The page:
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Letters & Editorials

Would You Want a Carriage Horse's Life?

June 20, 2004

To the Editor:

Life for carriage horses is hardly as idyllic as ''Far From the Cheers at Belmont, a Gentle Survivor Plies His Trade'' (May 30) makes it seem.

While they are on the streets, working horses must endure the smoke and exhaust fumes of passing cars, which can damage their lungs. They often suffer from lameness, hoof deterioration or inflamed leg muscles from constantly walking and standing on the hard surfaces.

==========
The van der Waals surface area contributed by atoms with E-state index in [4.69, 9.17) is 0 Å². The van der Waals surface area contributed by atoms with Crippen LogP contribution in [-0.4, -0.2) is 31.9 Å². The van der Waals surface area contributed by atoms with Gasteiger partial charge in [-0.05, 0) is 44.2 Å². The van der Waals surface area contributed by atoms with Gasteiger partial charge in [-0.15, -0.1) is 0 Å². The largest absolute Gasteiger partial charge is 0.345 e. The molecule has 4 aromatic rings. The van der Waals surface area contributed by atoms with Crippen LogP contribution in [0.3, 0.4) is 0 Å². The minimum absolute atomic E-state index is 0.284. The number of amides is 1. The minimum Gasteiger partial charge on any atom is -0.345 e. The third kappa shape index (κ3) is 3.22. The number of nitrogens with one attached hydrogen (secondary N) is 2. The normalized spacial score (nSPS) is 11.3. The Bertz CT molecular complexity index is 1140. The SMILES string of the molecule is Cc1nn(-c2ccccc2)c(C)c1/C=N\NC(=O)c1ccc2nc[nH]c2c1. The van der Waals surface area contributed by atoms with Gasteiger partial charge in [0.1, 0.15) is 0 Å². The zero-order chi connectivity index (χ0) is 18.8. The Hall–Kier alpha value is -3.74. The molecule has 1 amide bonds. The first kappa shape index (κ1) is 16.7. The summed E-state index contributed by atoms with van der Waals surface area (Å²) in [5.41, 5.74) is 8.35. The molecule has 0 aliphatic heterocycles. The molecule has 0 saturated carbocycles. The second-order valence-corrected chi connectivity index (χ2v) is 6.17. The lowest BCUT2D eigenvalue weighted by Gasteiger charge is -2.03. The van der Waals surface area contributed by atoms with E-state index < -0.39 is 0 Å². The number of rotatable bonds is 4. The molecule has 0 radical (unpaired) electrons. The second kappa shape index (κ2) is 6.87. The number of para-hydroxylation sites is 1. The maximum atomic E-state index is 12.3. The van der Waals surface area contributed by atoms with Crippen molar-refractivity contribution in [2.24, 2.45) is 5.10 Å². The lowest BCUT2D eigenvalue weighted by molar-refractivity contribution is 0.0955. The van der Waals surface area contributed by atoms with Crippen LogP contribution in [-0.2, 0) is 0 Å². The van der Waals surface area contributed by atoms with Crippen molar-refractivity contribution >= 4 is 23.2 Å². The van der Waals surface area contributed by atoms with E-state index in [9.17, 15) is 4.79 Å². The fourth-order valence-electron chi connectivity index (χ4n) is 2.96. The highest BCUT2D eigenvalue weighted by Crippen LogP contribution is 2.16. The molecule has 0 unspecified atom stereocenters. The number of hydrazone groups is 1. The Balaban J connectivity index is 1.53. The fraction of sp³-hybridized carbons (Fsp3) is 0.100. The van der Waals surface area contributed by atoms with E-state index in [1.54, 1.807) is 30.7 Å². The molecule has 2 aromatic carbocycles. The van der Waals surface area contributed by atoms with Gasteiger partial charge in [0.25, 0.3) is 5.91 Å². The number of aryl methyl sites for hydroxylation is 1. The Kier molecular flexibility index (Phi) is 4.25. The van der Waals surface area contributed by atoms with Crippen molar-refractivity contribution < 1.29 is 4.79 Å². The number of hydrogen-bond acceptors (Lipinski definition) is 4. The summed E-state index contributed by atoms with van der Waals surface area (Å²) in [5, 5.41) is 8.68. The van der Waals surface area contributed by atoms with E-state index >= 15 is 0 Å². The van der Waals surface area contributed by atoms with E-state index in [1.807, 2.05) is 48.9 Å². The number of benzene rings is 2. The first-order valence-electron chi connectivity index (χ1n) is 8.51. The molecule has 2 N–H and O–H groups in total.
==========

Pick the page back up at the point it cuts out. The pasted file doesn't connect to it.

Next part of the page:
And while the animals owned by Cornelius Patrick Byrne at Central Park Carriages may indeed be ''as calm as possible,'' even the calmest horses can become spooked by traffic, causing injury to themselves or to their human passengers.

In a busy city like New York, carriage rides aren't romantic -- they're cruel.

Virginia Beach, Va.

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